Addlands by Tom Bullough review – colourful farming saga

This decades-spanning story of a family is laced with humour and vividly told

Black and white images may punctuate Bullough’s novel – of blackberries, blasted trees, budding branches – but there is nothing sepia-tinged about this decades-spanning Welsh borders farming saga. The members of the Hamer family, whose lives it chronicles, are realised so fully, and with such vitality, that there seems no doubt about the blood running through their veins, and although it is inevitably – although far from exclusively – a story that moves in the direction of loss, it never descends to hand-wringing: the vanishing salmon, wildflowers and bees are noted and no more.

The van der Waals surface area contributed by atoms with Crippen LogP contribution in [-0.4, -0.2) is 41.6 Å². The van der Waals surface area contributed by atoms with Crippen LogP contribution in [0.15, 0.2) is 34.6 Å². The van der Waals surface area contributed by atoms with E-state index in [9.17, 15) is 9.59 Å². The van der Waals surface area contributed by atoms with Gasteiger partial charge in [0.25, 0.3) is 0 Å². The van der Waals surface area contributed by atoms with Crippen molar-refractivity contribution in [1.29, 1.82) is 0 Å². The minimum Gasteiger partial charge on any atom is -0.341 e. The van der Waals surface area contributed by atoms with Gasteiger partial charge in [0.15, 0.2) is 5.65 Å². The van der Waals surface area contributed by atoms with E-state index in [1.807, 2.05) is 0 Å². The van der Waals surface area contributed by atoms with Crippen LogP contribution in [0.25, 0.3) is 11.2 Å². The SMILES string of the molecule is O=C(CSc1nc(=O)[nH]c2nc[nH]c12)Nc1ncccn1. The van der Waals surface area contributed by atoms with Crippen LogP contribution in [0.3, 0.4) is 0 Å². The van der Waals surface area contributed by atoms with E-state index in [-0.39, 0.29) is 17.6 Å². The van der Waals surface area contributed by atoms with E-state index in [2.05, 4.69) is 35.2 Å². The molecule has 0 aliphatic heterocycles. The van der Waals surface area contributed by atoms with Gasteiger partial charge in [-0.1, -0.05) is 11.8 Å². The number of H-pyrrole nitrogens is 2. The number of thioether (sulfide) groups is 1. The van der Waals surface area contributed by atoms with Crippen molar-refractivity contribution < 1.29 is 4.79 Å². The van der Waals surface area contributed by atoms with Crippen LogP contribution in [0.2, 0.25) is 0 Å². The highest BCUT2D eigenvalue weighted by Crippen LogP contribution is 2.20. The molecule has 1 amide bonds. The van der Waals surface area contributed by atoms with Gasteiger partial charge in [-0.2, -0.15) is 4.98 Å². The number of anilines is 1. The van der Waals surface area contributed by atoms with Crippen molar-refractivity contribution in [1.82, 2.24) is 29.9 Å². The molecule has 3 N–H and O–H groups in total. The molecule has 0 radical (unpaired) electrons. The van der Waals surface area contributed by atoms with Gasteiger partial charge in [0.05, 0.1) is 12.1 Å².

Like many nature writers, Bullough has a flair for alchemical descriptions, thrillingly repurposing adjectives and verbs. But although he also clearly savours the tang of his characters’ tongues, their speech is never fetishised, and any shadow of earnestness is dispelled by occasional, gloriously unexpected sunbursts of humour.

Addlands is published by Granta (£14.99). Click here to buy it for £11.99

Stephanie Cross

The GuardianTramp

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